Despite the fact that the producers of Expelled! have the most nefarious of motives in mind, and that we can expect more from them (we are waiting for the other shoe to drop), it is interesting to note how many conversations this documentary about Intelligent Design Creationism has sparked. Ultimately, the intended purpose of Expelled! is to silence real scientists and set back scientific research that is on the verge of filling one of the most important “gaps” in which the Christian God of the theistic evolutionist currently lives. In the long run, conversations that arise from movies like Expelled! will help us fill those gaps more quickly.
What the heck am I talking about?
The gap I’m referring to is the area in which it is quite possible, even common, to point to a life system and say two things about it: a) wow, is that complex!; and b) there are several things we don’t understand about what is going on here.
The fossil record, gross anatomy, biogeography, population genetics, and taxonomy/cladistics are areas of life science study that do not really fall into this category, even though they have these characteristics. We can look at patterns of phylogeny (the evolutionary relationships among organisms) and biogeography (the ecological-spatial distribution, and history of that distribution, among organisms) and see complex patterns, and these are systems that we do not fully understand, and which lack the comprehensive explanatory models that we seek. But we do understand a lot of how this works, and our explanatory models are powerful, if imperfect. Most importantly, though, these systems have a kind of visibility that makes them easy to relate to. We can study everything from global geography to population genetics with tools that are readily available and accessible to many, including maps, binoculars, and the kind of lab bench equipment that is now common even in high school biology labs.
You will notice that these large scale, or at least very assessable, systems are rarely (or never) mentioned by Intelligent Design proponents. Rather, IDiots focus on the very-tiny. How blood clots and how a flagellum works are classic examples. Understanding these systems requires inspection of processes that can only be fully understood by examining the nature of atom-level (where the atoms are arranged in specific molecules) interactions. Not only are these processes too small to see (in a normal human sense) even with a powerful microscope, but they are conceptually other-world like. At this scale processes that humans can relate to are typically irrelevant. We can intuitively understand, because of our life experience, gravity as a force. We “get” mechanical adherence between objects (things being tied or tangled together as opposed to, say, hydrogen bonds) as the usual way things are stuck together. Magnetism is not entirely out of range for pedestrian conversation. Sound and heat are palpable.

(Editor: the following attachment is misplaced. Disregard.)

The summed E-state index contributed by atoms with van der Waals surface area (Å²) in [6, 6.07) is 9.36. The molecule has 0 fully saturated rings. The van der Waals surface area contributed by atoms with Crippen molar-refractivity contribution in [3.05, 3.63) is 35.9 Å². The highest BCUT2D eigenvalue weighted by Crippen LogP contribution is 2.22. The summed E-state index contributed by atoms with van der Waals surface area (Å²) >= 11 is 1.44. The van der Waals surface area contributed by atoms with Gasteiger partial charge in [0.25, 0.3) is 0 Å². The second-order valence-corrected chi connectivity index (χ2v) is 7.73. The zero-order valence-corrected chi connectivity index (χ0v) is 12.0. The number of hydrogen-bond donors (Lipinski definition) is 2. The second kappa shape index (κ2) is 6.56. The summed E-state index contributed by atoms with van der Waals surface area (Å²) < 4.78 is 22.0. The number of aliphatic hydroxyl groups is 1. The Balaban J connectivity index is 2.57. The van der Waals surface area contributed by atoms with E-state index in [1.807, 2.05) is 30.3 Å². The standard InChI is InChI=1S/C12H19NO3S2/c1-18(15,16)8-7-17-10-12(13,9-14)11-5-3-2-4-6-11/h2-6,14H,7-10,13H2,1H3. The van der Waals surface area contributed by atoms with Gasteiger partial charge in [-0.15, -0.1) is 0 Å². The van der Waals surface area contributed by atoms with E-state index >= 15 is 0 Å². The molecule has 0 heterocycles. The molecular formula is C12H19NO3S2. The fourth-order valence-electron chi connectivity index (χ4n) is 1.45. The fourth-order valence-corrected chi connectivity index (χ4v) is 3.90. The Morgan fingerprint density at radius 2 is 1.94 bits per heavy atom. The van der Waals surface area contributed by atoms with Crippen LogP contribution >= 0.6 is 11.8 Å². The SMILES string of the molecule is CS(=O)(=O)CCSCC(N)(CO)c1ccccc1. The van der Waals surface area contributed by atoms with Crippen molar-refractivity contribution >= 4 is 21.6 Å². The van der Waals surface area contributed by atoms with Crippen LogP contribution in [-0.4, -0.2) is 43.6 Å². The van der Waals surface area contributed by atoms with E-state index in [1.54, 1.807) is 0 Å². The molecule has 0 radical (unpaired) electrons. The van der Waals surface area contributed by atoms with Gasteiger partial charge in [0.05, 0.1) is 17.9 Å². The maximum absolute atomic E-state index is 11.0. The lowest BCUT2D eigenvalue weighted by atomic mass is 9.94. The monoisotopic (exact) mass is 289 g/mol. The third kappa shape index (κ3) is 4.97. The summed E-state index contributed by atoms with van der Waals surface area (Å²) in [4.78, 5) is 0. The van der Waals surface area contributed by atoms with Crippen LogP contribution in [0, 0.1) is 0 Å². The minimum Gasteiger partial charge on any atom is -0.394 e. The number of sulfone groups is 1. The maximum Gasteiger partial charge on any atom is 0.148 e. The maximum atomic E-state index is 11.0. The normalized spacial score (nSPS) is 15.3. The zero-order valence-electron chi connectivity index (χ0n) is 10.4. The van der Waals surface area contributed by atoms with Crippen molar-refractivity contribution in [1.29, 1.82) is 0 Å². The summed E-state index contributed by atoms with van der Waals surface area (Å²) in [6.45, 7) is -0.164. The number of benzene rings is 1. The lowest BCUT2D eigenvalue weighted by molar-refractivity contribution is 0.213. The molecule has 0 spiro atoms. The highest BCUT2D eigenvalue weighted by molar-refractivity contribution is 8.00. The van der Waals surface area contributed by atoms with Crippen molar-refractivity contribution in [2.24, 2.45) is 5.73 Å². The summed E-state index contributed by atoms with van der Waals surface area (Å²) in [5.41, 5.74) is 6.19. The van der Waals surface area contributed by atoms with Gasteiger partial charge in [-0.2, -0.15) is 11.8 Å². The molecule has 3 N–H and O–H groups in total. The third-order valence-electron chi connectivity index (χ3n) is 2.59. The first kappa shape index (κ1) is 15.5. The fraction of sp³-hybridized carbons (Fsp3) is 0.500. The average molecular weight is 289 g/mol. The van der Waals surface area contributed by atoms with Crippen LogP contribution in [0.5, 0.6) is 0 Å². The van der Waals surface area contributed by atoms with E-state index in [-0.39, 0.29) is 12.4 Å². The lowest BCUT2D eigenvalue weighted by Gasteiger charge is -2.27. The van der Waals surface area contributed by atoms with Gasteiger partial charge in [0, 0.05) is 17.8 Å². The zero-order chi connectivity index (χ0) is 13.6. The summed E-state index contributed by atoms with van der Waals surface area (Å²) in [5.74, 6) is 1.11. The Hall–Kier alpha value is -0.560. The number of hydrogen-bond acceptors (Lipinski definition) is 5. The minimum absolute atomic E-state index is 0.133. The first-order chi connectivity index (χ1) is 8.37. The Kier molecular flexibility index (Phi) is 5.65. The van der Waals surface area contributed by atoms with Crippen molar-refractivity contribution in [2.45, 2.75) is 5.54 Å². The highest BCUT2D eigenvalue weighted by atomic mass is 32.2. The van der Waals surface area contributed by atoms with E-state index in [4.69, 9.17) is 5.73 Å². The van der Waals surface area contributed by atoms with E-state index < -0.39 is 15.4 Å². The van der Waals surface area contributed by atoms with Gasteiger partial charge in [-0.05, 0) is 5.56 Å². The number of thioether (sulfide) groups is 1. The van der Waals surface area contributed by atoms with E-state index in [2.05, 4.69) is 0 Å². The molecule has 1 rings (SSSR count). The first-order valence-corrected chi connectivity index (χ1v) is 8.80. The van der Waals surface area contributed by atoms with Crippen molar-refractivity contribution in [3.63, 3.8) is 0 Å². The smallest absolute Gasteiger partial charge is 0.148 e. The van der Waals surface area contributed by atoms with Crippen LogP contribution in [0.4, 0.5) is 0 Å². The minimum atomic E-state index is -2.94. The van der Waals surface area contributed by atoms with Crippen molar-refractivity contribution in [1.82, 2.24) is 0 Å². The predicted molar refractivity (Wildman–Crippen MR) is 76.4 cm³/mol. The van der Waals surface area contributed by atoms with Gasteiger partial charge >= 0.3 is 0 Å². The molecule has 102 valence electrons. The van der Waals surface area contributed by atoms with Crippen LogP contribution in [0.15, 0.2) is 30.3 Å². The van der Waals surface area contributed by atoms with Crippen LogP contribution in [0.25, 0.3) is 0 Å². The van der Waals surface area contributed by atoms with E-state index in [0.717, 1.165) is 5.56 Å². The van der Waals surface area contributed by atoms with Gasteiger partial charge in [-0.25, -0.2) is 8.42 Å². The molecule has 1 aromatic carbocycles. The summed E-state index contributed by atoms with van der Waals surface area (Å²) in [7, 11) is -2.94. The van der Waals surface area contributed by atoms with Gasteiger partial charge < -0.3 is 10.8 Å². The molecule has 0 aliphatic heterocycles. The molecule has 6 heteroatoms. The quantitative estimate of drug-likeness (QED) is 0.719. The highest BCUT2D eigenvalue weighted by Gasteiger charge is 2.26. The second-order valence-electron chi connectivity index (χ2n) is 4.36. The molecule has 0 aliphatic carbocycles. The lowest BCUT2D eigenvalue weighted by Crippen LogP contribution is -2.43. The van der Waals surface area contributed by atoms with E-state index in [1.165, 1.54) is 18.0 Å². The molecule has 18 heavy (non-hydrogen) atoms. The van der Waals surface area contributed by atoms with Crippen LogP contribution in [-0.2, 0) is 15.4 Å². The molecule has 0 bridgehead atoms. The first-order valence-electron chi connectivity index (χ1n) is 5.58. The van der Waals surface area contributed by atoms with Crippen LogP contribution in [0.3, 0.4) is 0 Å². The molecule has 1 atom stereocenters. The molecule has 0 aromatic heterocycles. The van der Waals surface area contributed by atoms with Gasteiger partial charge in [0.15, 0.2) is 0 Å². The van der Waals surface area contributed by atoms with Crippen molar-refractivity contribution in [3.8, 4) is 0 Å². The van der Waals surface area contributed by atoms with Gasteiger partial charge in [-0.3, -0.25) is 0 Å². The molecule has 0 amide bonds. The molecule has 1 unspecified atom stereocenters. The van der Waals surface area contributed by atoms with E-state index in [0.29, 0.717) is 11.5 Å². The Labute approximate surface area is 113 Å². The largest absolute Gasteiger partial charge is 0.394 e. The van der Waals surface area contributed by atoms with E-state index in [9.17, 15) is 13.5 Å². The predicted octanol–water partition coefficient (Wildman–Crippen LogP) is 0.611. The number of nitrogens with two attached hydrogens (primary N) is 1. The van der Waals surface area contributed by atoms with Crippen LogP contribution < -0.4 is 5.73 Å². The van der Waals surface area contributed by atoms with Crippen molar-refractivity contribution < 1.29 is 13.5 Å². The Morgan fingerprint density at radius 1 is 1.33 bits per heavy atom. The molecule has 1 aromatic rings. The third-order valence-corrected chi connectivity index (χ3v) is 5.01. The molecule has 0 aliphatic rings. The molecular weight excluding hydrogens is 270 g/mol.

But, at the tiniest sub cellular level, normal humans (as opposed to specialized scientists) can’t see what is going on and can’t conceptually relate to what is going on. And it is all very complex.
It has become axiomatic that scientists are lousy communicators. The degree to which this is really true varies, but the degree to which is has to be true is, in my view, very small. We don’t need all scientists to be excellent communicators. We just need some excellent communicators.
However, for some reason, excellent communicators seem to have been more common in certain areas of science to the virtual exclusion of others. For example, Carl Sagan in Astronomy and Richard Feynman in quantum physics were excellent communicators in the physical science (we can quickly add Isaac Asimov). Between them, their engaging and widely devoured science story telling and explanation bracket the vast scales of spacetime. In the past, religious and mystical descriptions of and entanglement with the natural world, in many cultures, typically involved both astronomy and the basic physical forces of nature. This is not true today, and in fact, we rely on nuclear physics for many things, yet at the basic level, there are things that are not fully understood. Today, we can describe the age of the galaxies and the processes of star formation, while in the past the dots gracing the night sky were linked, variously, to origin myths, apocalypse stories, or the activities of the gods. Heaven (in some religions) is in the vast unknowable sky, and the daemons inhabit and manipulate the day to day forces of electricity and gravity. In the modern world, we understand these things for what they are and they are not the subject of religious rhetoric any more, at least at the mechanistic level.